Individually, the images have strong visual elements and graphic composition. But as a set, the images have a visual sameness that left me dissatisfied. Like many popular images of the Instagram generation, the winning photos depict the world as a saturated landscape nearly devoid of people. The images are bold in the way that sugar is sweet. Our immediate, visceral response is to “like,” but the sweetness masks any subtlety, nuance or detail.
Reaction around the office was muted:
“Man, people really love water is what I thought.”
“Looks like a gallery of random Unsplash images.”
Within the vast landscape of photo competitions, there’s no uniformity in the way that contests are judged. Ideally, the judges would physically reside in the same location for the final round of judging to consider a range of issues, including the mix of images. Although Apple didn’t release any information about the judging process, I suspect the geographical diversity of the jury meant that no in-person judging took place. More likely, an internal Apple employee whittled down the thousands of entries, and had the judges either pick a single image each, or select a set that would be averaged into the winners.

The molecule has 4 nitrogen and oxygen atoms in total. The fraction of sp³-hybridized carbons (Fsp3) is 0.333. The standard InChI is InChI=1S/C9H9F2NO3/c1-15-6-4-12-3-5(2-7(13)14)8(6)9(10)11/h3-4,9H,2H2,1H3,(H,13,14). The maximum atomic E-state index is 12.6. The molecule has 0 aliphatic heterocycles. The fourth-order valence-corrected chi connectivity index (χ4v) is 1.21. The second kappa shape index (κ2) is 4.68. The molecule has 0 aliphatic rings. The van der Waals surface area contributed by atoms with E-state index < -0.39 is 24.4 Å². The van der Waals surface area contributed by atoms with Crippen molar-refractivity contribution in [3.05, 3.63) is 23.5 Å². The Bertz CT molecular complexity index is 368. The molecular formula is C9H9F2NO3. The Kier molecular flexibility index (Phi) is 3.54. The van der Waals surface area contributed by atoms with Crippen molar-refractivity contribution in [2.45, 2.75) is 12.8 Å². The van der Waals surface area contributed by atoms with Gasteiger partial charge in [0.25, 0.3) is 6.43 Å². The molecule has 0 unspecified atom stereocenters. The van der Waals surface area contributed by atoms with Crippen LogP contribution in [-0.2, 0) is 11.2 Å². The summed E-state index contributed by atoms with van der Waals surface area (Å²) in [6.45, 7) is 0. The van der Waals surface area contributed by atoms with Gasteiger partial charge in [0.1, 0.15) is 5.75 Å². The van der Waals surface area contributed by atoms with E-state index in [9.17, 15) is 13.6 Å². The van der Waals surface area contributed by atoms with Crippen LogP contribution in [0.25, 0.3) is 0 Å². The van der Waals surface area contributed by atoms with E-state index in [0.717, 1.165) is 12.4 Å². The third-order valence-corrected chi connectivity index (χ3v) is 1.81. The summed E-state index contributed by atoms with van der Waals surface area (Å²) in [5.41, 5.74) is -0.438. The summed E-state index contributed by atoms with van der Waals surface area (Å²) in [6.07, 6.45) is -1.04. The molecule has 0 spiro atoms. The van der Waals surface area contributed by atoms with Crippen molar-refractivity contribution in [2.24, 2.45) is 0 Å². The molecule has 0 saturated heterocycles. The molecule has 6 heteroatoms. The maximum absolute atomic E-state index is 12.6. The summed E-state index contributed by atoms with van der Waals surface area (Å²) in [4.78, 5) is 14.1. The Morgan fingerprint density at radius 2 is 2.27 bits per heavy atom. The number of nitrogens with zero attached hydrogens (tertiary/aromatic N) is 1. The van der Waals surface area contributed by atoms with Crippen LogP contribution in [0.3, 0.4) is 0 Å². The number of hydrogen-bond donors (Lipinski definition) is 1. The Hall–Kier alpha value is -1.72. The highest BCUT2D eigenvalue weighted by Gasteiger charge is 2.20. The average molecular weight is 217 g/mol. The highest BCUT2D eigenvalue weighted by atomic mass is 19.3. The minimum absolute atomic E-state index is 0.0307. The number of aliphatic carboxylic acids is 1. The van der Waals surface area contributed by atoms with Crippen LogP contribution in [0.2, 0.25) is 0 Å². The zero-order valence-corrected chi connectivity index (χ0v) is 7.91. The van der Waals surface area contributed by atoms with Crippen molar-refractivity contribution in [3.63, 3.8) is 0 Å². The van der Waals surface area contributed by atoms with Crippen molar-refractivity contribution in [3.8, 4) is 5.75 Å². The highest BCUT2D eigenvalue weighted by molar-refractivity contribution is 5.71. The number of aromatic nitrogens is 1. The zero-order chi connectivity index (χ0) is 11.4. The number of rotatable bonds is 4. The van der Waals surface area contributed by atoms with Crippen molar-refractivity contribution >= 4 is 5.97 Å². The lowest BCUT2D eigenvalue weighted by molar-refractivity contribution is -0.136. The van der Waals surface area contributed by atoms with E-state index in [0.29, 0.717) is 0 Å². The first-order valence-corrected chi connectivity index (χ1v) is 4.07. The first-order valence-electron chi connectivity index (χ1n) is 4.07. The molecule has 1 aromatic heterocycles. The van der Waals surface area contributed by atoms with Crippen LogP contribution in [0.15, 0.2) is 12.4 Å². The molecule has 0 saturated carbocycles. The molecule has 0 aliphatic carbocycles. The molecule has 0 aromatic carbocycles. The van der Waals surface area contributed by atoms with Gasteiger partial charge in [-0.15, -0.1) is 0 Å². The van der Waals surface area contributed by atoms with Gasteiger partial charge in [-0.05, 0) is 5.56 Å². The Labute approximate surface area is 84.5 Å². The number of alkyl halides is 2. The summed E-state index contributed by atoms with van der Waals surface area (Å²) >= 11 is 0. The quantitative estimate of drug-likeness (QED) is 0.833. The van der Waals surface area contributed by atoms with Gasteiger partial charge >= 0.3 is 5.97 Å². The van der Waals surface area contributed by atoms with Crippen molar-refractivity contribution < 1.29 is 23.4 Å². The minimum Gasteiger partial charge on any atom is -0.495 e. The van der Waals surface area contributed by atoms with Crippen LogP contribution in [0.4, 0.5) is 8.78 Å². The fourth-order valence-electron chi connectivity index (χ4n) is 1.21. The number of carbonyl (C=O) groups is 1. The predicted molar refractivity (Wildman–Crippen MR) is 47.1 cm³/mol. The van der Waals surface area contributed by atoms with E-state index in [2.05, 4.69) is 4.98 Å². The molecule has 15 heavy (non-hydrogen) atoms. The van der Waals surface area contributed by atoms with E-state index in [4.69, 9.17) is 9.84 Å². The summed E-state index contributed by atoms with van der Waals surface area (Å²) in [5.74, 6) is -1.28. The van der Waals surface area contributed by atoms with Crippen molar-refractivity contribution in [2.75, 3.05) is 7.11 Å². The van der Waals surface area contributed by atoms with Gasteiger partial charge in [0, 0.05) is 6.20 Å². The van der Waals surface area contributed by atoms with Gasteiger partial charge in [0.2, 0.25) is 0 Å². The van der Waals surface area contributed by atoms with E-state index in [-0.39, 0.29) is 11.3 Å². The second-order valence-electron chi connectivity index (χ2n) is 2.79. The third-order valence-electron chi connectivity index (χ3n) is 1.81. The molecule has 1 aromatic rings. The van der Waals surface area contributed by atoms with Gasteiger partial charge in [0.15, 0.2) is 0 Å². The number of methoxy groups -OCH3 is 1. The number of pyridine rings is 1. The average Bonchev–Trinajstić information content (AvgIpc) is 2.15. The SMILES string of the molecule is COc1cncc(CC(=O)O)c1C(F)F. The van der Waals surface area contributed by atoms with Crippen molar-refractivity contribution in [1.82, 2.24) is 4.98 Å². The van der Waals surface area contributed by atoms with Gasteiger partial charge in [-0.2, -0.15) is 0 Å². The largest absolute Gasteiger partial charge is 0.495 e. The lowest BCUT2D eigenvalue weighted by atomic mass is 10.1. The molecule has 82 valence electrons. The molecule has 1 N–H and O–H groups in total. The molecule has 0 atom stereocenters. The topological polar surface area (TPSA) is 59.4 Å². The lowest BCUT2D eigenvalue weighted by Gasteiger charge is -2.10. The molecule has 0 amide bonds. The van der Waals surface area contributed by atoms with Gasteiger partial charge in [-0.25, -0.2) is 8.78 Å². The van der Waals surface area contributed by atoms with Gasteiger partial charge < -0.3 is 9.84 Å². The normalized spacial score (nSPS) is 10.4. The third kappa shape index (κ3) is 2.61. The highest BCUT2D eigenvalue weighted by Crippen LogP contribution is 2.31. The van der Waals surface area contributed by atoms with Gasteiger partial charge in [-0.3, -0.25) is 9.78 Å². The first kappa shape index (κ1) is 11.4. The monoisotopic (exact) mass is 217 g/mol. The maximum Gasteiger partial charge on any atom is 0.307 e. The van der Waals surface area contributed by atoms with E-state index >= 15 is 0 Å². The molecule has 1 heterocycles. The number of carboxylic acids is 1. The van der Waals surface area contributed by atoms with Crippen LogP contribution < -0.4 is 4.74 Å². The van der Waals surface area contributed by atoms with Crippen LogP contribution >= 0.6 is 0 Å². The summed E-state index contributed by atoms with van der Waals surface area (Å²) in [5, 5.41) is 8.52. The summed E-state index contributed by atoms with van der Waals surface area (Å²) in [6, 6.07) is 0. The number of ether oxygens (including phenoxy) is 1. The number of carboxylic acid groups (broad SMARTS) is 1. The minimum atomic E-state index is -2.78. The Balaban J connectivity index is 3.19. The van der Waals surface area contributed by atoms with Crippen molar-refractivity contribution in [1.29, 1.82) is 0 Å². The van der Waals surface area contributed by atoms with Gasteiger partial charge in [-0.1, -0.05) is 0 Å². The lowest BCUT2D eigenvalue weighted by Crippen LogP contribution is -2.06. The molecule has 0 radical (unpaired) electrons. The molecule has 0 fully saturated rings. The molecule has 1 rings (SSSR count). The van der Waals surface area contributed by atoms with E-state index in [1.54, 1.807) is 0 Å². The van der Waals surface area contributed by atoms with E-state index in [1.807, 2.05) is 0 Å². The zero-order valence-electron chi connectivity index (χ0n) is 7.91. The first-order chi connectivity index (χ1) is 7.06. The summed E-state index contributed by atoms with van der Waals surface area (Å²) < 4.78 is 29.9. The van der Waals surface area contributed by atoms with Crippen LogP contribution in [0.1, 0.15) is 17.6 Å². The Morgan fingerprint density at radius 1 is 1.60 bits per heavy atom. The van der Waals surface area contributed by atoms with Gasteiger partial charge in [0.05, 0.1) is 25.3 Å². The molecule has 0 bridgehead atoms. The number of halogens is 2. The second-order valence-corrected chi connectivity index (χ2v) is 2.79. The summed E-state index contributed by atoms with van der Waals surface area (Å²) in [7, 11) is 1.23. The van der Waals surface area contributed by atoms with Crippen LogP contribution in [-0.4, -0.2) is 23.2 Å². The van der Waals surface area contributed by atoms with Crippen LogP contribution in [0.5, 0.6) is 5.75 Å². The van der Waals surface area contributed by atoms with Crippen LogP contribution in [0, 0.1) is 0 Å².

The result? A set of images that isn’t so much about “outstanding” photography, as it is about standalone photography that will read well on a billboard or in-store display (in fairness, this usage was the stated purpose of the contest). No seasoned photo editor would have ever come up with this selection to represent the best photos shot on the device.
Eight of the ten images are curiously in portrait orientation. Three of the images utilize reflections in water. The commercial use of the images also means that having identifiable faces is a no-go since non-professionals usually don’t collect model releases. What is the meaning of an image that superficially melds tropes (a well-placed reflection and a puddle shaped like a heart) in a non-coherent way?
Apple has huge marketing reach, and the choices it makes (from product design to UX to photo contests) influence how consumers see the world. In an ideal world, the winning photos would show a range of subjects with visually diverse point-of-views. But this is not the case. Instead of inspiration, we’re led to believe that the paragon of photography resides on point-of-sale display in an Apple Store.
Apple’s entire business is predicated on the success of the iPhone, and they will develop marketing campaigns to facilitate that goal. Sadly, inspiration left the building a long time ago. We can celebrate the amazing technology powering modern smartphones, but look elsewhere to understand the wonder of photography.